Now in its ninth year, The Guelph Lecture – On Being Canadian has come to be known as a unique event, inspiring a community conversation on what it means to be Canadian through an evening of ideas, perspectives and cultural offerings.
This year, Madeleine Redfern, Mayor of Iqaluit, as the keynote speaker. An accomplished activist, intellectual, and politician, Redfern has devoted much of her 20-year career to the pursuit of social justice in Northern aboriginal and Inuit communities. Before her election as Mayor in December 2010, Redfern presided over a number of organisations dedicated to improving Inuit access to health and educational resources. Redfern most recently served as executive director with the Qikitani Truth Commission, an Inuit-led initiative focused on documenting the impact of Northern events in the mid-20th century through oral history. Mayor Redfern’s presentation will ask the listener to set aside preconceived notions of Arctic life in order to understand the North as a dynamic hotbed of Canadian activism and leadership.
The musical portion of the evening will feature Jane Bunnett, doubtlessly one of Canada’s most intriguing and respected jazz performers. Classically trained on flute and soprano saxophone, Bunnett rapidly developed an international fan base following her artistic awakening to Afro-Cuban music in the early 1980s. Her adventurous style and technical skill have earned her numerous Juno and Grammy nominations.
Author Michael Helm as the literary guest for this year’s event. A master of finely crafted and deliberate prose, Helm saw instant recognition with his first novel The Projectionist, following its Giller Prize Nomination in 1997. The nomination placed Helm in the company of literary superstars such as Mordecai Richler and Carol Shields- a likening he would prove to live up to with 2004’s Rogers Writers’ Trust- and Commonwealth Prize-nominated In The Place of Last Things, and 2010’s Cities of Refuge.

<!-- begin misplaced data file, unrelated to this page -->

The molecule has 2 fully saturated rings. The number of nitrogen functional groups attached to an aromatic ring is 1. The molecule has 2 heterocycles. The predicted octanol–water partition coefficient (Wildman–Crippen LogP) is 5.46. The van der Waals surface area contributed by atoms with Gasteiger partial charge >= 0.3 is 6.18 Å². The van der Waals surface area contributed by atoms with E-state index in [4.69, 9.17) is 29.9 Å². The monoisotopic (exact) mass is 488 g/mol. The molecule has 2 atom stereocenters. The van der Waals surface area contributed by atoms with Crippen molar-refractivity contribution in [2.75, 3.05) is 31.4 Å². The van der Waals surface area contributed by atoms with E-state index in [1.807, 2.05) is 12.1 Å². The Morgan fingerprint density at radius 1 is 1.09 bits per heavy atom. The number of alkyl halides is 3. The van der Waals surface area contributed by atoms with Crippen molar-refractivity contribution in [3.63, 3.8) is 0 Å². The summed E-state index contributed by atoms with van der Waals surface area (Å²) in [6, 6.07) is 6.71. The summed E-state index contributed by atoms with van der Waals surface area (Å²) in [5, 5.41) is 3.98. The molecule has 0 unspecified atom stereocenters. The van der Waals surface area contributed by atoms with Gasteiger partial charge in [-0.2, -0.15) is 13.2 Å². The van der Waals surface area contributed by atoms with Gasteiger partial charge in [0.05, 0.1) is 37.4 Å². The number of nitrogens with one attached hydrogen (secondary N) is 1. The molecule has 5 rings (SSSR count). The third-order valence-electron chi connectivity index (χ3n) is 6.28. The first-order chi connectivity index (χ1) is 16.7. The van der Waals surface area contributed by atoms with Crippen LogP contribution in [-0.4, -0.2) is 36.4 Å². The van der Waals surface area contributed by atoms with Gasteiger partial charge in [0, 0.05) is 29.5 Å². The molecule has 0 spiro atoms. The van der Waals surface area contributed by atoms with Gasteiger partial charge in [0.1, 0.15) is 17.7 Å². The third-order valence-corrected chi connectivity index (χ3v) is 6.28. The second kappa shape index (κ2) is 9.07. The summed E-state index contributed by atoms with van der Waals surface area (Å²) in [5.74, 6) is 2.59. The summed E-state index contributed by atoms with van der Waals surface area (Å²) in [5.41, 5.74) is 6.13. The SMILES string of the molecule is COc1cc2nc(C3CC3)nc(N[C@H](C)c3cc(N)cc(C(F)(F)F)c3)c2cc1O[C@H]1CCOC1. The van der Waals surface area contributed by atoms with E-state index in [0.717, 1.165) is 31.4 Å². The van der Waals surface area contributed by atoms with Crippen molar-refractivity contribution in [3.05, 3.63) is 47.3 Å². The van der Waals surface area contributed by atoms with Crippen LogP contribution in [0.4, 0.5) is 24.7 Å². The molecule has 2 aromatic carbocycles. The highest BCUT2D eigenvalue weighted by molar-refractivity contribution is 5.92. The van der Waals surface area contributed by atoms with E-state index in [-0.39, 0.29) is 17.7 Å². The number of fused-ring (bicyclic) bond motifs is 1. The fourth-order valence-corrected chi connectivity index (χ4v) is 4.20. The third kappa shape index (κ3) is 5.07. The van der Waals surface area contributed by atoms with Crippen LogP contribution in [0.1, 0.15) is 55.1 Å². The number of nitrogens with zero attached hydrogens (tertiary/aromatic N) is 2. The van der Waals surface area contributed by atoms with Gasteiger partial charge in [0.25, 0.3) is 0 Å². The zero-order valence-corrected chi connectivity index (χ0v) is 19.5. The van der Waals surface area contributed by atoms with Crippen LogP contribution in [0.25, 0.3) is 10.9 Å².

The evening’s emcee is Guelph-based Canadian producer, composer, remixer and multi-instrumentalist, Andrew McPherson has worked with a plethora of artists over his 20 year career. He is the brains behind world fusion project Eccodek (2009 Juno nominees and 2 time Canadian Music Award winners). Andrew also maintains a busy life as a professional voice actor, having been the network announcer for Discovery Channel and voicing countless ad campaigns throughout Canada and the U.S. He is proud to be the M.C. for Guelph’s celebrated Lecture on Being Canadian.
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